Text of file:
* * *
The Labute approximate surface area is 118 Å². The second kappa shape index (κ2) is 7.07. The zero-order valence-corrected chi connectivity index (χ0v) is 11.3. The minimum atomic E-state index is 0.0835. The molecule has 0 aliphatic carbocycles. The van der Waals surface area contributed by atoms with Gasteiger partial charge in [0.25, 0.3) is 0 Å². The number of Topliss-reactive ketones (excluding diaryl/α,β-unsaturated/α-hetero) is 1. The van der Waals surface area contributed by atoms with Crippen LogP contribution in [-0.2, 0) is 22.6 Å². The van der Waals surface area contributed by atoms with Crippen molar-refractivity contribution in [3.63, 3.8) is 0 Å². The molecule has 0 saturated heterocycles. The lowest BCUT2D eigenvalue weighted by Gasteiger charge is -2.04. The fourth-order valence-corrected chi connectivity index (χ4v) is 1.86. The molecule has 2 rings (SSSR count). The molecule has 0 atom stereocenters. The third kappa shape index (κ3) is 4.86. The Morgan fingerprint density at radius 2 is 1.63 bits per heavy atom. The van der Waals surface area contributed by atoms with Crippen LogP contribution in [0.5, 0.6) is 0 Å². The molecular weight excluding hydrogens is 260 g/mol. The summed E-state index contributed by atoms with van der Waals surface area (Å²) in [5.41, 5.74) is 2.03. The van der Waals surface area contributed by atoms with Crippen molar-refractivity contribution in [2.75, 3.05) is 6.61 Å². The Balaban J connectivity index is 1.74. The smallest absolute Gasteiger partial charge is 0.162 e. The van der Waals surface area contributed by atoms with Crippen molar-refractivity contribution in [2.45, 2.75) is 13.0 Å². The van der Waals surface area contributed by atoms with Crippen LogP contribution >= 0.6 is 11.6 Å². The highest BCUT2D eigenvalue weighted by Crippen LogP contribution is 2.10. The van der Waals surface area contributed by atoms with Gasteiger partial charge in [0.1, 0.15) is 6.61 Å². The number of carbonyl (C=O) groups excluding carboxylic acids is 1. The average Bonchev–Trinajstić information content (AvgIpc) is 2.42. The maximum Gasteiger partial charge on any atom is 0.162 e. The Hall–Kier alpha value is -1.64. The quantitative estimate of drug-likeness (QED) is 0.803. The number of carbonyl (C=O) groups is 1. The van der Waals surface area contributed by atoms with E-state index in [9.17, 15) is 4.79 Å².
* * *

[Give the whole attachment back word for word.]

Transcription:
The Labute approximate surface area is 118 Å². The second kappa shape index (κ2) is 7.07. The zero-order valence-corrected chi connectivity index (χ0v) is 11.3. The minimum atomic E-state index is 0.0835. The molecule has 0 aliphatic carbocycles. The van der Waals surface area contributed by atoms with Gasteiger partial charge in [0.25, 0.3) is 0 Å². The number of Topliss-reactive ketones (excluding diaryl/α,β-unsaturated/α-hetero) is 1. The van der Waals surface area contributed by atoms with Crippen LogP contribution in [-0.2, 0) is 22.6 Å². The van der Waals surface area contributed by atoms with Crippen molar-refractivity contribution in [3.63, 3.8) is 0 Å². The molecule has 0 saturated heterocycles. The lowest BCUT2D eigenvalue weighted by Gasteiger charge is -2.04. The fourth-order valence-corrected chi connectivity index (χ4v) is 1.86. The molecule has 2 rings (SSSR count). The molecule has 0 atom stereocenters. The third kappa shape index (κ3) is 4.86. The Morgan fingerprint density at radius 2 is 1.63 bits per heavy atom. The van der Waals surface area contributed by atoms with Crippen LogP contribution in [0.5, 0.6) is 0 Å². The molecular weight excluding hydrogens is 260 g/mol. The summed E-state index contributed by atoms with van der Waals surface area (Å²) in [5.41, 5.74) is 2.03. The van der Waals surface area contributed by atoms with Crippen molar-refractivity contribution in [2.75, 3.05) is 6.61 Å². The Balaban J connectivity index is 1.74. The smallest absolute Gasteiger partial charge is 0.162 e. The van der Waals surface area contributed by atoms with Crippen molar-refractivity contribution in [2.45, 2.75) is 13.0 Å². The van der Waals surface area contributed by atoms with Crippen LogP contribution >= 0.6 is 11.6 Å². The highest BCUT2D eigenvalue weighted by Crippen LogP contribution is 2.10. The van der Waals surface area contributed by atoms with Gasteiger partial charge in [0.1, 0.15) is 6.61 Å². The number of carbonyl (C=O) groups excluding carboxylic acids is 1. The average Bonchev–Trinajstić information content (AvgIpc) is 2.42. The maximum Gasteiger partial charge on any atom is 0.162 e. The Hall–Kier alpha value is -1.64. The quantitative estimate of drug-likeness (QED) is 0.803. The number of carbonyl (C=O) groups is 1. The van der Waals surface area contributed by atoms with E-state index in [9.17, 15) is 4.79 Å².